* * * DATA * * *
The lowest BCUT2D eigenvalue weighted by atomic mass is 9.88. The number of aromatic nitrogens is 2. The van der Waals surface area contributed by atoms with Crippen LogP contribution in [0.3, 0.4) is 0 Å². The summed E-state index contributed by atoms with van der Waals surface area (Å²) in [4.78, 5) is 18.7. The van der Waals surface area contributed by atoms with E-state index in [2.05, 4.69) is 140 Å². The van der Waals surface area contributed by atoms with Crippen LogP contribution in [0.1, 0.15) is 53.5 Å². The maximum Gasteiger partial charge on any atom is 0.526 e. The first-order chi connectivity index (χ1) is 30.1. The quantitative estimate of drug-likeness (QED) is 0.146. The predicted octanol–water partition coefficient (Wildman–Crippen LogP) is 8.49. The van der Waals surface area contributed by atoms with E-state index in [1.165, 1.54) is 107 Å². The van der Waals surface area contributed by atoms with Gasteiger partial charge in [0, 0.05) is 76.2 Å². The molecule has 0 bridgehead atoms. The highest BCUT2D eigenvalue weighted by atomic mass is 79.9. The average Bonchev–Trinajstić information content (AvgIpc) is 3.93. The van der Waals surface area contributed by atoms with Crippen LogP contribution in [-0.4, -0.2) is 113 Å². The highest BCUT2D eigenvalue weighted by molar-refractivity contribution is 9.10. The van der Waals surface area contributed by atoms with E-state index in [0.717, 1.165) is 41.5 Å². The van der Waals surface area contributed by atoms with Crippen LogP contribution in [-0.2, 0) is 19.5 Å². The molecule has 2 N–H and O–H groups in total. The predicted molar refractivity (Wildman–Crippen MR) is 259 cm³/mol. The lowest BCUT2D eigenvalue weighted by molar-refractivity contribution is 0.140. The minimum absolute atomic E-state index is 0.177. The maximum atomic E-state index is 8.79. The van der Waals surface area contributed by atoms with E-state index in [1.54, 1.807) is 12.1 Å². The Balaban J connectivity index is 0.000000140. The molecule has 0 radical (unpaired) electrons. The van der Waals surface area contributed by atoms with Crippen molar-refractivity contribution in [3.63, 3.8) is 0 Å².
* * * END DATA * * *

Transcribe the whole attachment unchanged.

The lowest BCUT2D eigenvalue weighted by atomic mass is 9.88. The number of aromatic nitrogens is 2. The van der Waals surface area contributed by atoms with Crippen LogP contribution in [0.3, 0.4) is 0 Å². The summed E-state index contributed by atoms with van der Waals surface area (Å²) in [4.78, 5) is 18.7. The van der Waals surface area contributed by atoms with E-state index in [2.05, 4.69) is 140 Å². The van der Waals surface area contributed by atoms with Crippen LogP contribution in [0.1, 0.15) is 53.5 Å². The maximum Gasteiger partial charge on any atom is 0.526 e. The first-order chi connectivity index (χ1) is 30.1. The quantitative estimate of drug-likeness (QED) is 0.146. The predicted octanol–water partition coefficient (Wildman–Crippen LogP) is 8.49. The van der Waals surface area contributed by atoms with E-state index in [1.165, 1.54) is 107 Å². The van der Waals surface area contributed by atoms with Gasteiger partial charge in [0, 0.05) is 76.2 Å². The molecule has 0 bridgehead atoms. The highest BCUT2D eigenvalue weighted by atomic mass is 79.9. The average Bonchev–Trinajstić information content (AvgIpc) is 3.93. The van der Waals surface area contributed by atoms with Crippen LogP contribution in [-0.4, -0.2) is 113 Å². The highest BCUT2D eigenvalue weighted by molar-refractivity contribution is 9.10. The van der Waals surface area contributed by atoms with E-state index in [0.717, 1.165) is 41.5 Å². The van der Waals surface area contributed by atoms with Crippen LogP contribution in [-0.2, 0) is 19.5 Å². The molecule has 2 N–H and O–H groups in total. The predicted molar refractivity (Wildman–Crippen MR) is 259 cm³/mol. The lowest BCUT2D eigenvalue weighted by molar-refractivity contribution is 0.140. The minimum absolute atomic E-state index is 0.177. The maximum atomic E-state index is 8.79. The van der Waals surface area contributed by atoms with E-state index in [1.54, 1.807) is 12.1 Å². The Balaban J connectivity index is 0.000000140. The molecule has 0 radical (unpaired) electrons. The van der Waals surface area contributed by atoms with Crippen molar-refractivity contribution in [3.63, 3.8) is 0 Å².